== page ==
Given the prospect of more market volatility, lower overall returns that necessitate a more aggressive approach and widespread economic disruption, the future of active management is brightening, Mr Skeoch argues.

“It’s up to active management to show that it can deliver . . . But I would argue the environment is going to be materially different,” he says. “The opportunity is there, we’ll see if people step forward and take advantage of it.”

Chart shows falling fees raise asset management consolidation pressures

Consolidation picks up pace

Staunching the industry-wide outflows matter because scale is becoming increasingly important for asset managers. Many big institutional investors are trimming how many employees they hire, while wealth brokerages are also culling how many mutual funds they make available to retail investors. Size both means that an asset manager has more sway with potential clients, and that they are better able to pay for their rising costs.

Analysts argue that the turbulence triggered by the pandemic is more likely to shift money between active managers — with those that prove their mettle winning business from underperformers — than arrest the ongoing shift into passive investment vehicles. Morgan Stanley’s Mr Cyprys, estimates that the churn between active managers is actually nearly three times greater than that between active and passive.

Traditional money management groups have long argued that they would prove their worth in the next downturn. Yet, despite such predictions, 2020 looks like it will end up a muddled year for active management © Michael Nagle/Bloomberg

As a result, there has been a spate of mergers and acquisitions. The latest deals involved Franklin Templeton buying Legg Mason for $6.5bn in February; and Morgan Stanley paying $7bn for Eaton Vance to combine it with its own money management arm. The deals catapulted both buyers into the club of groups with $1tn of assets under management.

The former deal in particular represented a doubling-down on a bet that active management is on the cusp of a comeback, according to Ms Johnson. “If you’re driving a car down a well-paved road you don’t need a lot of the safety features. But if you’re going to head to the mountains and you get a snowstorm you’re going to wish you had those safety features,” Franklin Templeton’s chief executive told CNBC in a recent interview. “And that’s what active management is.”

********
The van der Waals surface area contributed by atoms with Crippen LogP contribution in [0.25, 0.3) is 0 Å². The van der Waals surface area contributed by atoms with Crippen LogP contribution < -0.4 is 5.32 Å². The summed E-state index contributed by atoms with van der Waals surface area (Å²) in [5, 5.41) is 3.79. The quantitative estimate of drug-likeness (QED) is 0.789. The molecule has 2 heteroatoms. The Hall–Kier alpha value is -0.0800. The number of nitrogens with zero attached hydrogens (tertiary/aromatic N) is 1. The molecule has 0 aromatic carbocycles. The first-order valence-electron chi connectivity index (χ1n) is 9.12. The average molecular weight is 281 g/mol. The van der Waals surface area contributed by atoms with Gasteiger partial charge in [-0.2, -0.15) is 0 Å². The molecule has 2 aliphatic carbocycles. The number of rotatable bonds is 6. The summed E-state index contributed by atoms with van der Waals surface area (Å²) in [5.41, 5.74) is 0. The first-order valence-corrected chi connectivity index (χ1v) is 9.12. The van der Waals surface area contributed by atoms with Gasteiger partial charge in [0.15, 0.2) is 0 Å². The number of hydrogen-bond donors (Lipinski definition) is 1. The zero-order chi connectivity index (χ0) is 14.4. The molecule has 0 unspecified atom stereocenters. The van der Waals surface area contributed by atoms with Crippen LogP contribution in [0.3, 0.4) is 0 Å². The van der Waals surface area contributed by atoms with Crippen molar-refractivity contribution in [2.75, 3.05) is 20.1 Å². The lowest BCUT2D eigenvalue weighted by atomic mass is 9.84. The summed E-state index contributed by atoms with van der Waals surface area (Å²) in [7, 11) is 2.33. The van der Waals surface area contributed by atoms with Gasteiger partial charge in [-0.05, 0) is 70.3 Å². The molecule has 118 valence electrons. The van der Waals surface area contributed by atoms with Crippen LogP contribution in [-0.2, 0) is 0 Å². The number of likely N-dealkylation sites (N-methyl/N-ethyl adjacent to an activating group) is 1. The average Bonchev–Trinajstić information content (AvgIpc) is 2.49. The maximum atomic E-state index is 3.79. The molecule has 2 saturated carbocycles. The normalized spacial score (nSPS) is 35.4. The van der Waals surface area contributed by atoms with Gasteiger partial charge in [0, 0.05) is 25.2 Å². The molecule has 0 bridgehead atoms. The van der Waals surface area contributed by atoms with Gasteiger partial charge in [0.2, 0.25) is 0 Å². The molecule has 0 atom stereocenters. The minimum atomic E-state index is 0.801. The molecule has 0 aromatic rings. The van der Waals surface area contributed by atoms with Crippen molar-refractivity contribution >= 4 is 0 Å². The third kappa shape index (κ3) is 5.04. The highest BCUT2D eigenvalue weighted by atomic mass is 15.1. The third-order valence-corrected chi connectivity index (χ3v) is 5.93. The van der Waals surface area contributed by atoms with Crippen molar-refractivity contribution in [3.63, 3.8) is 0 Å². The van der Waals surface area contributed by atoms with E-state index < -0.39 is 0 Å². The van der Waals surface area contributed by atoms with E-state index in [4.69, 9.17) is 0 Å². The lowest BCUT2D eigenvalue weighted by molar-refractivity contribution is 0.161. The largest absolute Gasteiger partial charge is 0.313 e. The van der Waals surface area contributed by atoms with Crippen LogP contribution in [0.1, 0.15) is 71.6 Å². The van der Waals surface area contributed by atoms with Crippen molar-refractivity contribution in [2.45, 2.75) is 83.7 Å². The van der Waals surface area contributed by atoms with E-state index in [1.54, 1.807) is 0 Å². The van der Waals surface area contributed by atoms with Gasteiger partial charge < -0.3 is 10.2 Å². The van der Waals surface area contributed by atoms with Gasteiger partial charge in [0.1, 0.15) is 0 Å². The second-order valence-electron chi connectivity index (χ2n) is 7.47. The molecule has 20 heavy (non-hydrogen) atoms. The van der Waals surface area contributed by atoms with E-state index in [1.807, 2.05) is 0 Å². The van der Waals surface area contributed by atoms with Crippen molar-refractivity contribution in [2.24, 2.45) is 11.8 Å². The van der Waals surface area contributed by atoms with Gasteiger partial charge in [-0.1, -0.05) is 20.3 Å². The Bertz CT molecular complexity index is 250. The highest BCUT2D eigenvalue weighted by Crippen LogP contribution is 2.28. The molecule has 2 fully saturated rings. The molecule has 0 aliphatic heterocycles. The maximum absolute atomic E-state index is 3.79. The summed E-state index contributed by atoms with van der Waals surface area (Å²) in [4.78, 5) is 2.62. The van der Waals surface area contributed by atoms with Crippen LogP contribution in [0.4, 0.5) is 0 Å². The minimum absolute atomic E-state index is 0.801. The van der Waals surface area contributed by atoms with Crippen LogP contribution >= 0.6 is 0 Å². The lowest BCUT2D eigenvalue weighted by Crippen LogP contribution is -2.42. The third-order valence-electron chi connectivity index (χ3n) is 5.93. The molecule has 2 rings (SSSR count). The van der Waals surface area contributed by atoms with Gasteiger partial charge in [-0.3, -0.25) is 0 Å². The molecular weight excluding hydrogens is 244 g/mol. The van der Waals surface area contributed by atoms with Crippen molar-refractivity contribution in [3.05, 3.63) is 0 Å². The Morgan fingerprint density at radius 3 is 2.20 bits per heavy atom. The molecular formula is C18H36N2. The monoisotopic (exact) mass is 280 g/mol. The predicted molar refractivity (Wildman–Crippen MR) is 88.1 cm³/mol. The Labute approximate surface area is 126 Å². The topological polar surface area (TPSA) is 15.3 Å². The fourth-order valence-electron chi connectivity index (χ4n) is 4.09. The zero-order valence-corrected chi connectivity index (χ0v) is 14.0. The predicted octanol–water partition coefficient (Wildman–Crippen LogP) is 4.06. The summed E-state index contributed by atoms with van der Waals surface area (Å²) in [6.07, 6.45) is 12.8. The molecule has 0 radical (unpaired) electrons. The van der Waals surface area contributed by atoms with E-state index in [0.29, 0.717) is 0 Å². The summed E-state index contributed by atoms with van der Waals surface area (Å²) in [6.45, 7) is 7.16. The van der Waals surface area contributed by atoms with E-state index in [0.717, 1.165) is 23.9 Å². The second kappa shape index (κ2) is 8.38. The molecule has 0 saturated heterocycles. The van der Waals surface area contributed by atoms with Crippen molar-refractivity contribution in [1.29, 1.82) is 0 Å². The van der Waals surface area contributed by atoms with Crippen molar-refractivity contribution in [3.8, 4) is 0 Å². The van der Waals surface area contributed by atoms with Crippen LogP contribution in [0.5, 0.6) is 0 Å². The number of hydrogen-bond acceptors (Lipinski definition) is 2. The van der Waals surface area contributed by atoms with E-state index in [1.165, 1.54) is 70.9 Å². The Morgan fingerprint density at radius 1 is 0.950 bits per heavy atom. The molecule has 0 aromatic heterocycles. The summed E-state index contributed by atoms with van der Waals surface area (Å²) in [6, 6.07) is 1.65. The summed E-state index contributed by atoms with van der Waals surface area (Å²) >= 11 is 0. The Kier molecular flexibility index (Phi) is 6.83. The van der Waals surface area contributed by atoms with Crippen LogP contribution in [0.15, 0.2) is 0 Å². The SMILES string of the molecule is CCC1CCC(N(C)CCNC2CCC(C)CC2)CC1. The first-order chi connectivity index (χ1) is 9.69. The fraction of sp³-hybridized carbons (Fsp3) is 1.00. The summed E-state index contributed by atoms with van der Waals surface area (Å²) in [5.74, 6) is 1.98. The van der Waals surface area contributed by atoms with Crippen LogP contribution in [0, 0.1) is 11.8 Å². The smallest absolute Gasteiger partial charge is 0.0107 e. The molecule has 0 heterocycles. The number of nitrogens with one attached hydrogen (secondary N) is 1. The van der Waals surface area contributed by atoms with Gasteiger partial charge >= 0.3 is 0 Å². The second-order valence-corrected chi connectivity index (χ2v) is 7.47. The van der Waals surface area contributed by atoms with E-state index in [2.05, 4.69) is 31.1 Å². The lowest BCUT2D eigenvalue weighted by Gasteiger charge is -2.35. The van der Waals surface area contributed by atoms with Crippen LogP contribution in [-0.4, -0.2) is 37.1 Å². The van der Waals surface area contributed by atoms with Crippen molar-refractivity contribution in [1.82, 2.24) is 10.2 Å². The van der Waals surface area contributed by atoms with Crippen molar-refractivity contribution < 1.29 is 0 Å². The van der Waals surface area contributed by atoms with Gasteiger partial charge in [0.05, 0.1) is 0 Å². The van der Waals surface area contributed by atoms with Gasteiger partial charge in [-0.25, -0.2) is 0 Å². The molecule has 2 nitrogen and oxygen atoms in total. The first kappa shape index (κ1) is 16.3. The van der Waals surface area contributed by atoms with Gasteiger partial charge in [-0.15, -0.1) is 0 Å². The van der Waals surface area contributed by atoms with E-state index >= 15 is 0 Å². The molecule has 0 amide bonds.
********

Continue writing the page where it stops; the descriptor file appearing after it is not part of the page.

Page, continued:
Adding to the sense of an industry shake-up, activist investor Nelson Peltz has taken big stakes in both Invesco — which is still digesting its 2019 purchase of OppenheimerFunds — and Janus Henderson, itself a product of a 2017 merger of Janus Capital and Henderson Global Investors, and is clamouring for further consolidation. At the same time, Société Générale, Bank of Montreal and Wells Fargo are all reportedly looking to sell their asset management arms.

There is plenty of scope for consolidation. Morgan Stanley analysts point out that the 10 biggest investment groups control just 35 per cent of the $90tn industry, making it the most fragmented sector outside of the capital goods sector. They predict that the Covid-19 crisis will further accelerate its consolidation.

Chart showing that most asset management stocks have struggled to keep pace with broader market

“M&A is not a panacea. But strategically combining firms to meet the needs of the capital markets, to meet the needs of the clients and to adapt to the changing landscape is absolutely vital. Every CEO should stay open-minded,” says Ms Seitz, whose company is one of those said to be up for sale by its private equity owner TA Associates.

In addition to bulking up, investment groups are exploring other ways to future-proof their businesses. These efforts include investing heavily in technology to both improve the performance of their fund managers and to cut costs, expanding internationally — with Asia particularly high on the agenda — and accentuating their credentials on environmental, governance and social issues, as ESG considerations become more important to clients.

Yet increasingly, size is seen as the most important imperative.

“The ones with the most amount of assets are going to survive and thrive,” Mr Harvey says. “But if you’re not a behemoth already, it will be tough to become one.”

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Oil hits highest price since April 2019 before moderating




The price of crude oil briefly hit its highest level for more than two years on Monday, lifting shares in energy companies, as traders banked on strong demand from the rebounding manufacturing and travel industries.

Brent crude crossed $75 a barrel for the first time since April 2019 before falling back slightly, while energy shares were the top performers on an otherwise lacklustre Stoxx Europe 600 index, gaining 0.7 per cent.